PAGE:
4. It can provide a tax-efficient way to pass on wealth
Keeping your money within your pension fund can be an effective way to pass wealth on to your loved ones when you die. If your estate is liable for Inheritance Tax (IHT), pensions can be an effective tool, as they are usually exempt. Money held in a pension is often outside of your estate for IHT purposes. If you die before you’re 75, beneficiaries won’t have to pay any tax at all. If you die after 75, they may have to pay Income Tax.
1. Measuring your life expectancy can be difficult
Calculating the income you can take should start with your life expectancy. However, it’s a figure many underestimate. For people between 40 and 54, the government projects the average life expectancy will be 87.5 for men and 90.1 for women. Of course, there’s always a chance you’ll outlive the average too. There’s a real risk of taking too much income too soon if you miscalculate your life expectancy. If you live longer than you thought, how would you cope financially
2. You’ll be responsible for taking a sustainable level of income
As you’ll be in control of how much you withdraw from your pension, you need to take steps to ensure it’s a sustainable amount over your lifetime. The FCA found the average drawdown rate in 2017/18 was 5.8%. This is above the often recommended sustainable level of 4% annually. Your personal circumstances and other sources of retirement income will affect what you can afford to withdraw.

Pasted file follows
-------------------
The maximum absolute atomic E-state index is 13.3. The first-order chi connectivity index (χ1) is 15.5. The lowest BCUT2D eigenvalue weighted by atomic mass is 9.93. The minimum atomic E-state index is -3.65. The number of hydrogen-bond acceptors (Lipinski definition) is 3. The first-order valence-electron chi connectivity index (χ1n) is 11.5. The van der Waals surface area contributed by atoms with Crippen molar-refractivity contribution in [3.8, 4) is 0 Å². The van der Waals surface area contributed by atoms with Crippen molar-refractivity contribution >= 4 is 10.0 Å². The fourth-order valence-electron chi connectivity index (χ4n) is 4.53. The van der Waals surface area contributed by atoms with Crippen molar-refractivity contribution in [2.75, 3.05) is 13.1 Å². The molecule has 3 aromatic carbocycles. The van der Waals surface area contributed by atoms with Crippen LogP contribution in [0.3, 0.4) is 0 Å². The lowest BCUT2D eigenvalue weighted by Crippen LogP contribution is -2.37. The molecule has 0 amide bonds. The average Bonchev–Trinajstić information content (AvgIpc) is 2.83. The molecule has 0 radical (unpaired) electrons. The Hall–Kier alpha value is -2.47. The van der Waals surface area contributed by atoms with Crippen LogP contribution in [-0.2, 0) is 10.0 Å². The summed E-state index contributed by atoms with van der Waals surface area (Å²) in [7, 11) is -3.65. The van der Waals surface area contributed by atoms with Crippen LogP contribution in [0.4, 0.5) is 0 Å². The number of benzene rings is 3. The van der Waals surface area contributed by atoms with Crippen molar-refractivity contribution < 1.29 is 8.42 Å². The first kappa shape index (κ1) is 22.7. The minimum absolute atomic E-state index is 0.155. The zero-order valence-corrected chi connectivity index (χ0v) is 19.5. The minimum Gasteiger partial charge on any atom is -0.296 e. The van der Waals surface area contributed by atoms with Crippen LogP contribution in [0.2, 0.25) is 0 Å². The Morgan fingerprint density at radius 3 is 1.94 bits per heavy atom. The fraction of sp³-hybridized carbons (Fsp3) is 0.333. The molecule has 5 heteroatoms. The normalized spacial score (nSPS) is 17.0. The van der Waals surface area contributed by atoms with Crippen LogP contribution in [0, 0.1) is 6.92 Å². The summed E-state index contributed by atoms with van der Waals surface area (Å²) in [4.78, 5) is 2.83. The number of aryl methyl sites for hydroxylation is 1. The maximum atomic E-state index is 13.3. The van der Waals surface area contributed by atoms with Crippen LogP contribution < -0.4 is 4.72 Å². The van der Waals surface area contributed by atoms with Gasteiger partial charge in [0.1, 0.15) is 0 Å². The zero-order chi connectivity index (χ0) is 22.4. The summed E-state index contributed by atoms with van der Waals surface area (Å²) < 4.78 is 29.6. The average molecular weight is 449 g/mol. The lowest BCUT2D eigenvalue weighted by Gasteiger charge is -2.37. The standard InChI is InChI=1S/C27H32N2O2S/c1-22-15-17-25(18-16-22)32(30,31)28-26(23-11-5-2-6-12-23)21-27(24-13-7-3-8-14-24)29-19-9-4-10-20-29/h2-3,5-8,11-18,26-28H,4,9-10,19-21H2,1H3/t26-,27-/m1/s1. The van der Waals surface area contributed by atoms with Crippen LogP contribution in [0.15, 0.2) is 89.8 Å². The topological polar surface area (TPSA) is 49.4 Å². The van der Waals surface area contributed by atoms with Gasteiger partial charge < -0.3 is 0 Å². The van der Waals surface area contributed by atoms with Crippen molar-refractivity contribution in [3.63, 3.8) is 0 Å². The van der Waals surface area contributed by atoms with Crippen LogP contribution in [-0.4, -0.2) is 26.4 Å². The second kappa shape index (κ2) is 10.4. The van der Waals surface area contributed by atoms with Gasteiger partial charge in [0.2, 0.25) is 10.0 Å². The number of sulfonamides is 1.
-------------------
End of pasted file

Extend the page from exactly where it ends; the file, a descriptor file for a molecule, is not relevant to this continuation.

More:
3. Investments can decrease in value
When you choose to leave your money invested, you hope that it will increase in value, but this isn’t always the case, especially in the short term. Investments can decrease in value too and this may affect the level of income you can afford to withdraw. If you’re considering leaving your pension invested, you should assess what you risk profile is before you proceed. We can help you make this decision.
4. Your tax liability can change
As you may be taking out different levels of income when using Flexi-Access Drawdown, your tax liability can change. Making higher withdrawals may push you into the next Income Tax bracket. As a result, understanding what you’re withdrawing and how this can affect tax liability is important.
With the pros and cons of Flexi-Access Drawdown in mind, it’s important to look at your other options too, including purchasing a guaranteed income through an Annuity and taking a lump sum from your pension. To discuss your pension options as you approach retirement, please contact us.
Please note: The value of your investment can go down as well as up and you may not get back the full amount you invested. Past performance is not a reliable indicator of future performance. Levels, bases of and reliefs from taxation may be subject to change and their value depends on the individual circumstances of the investor.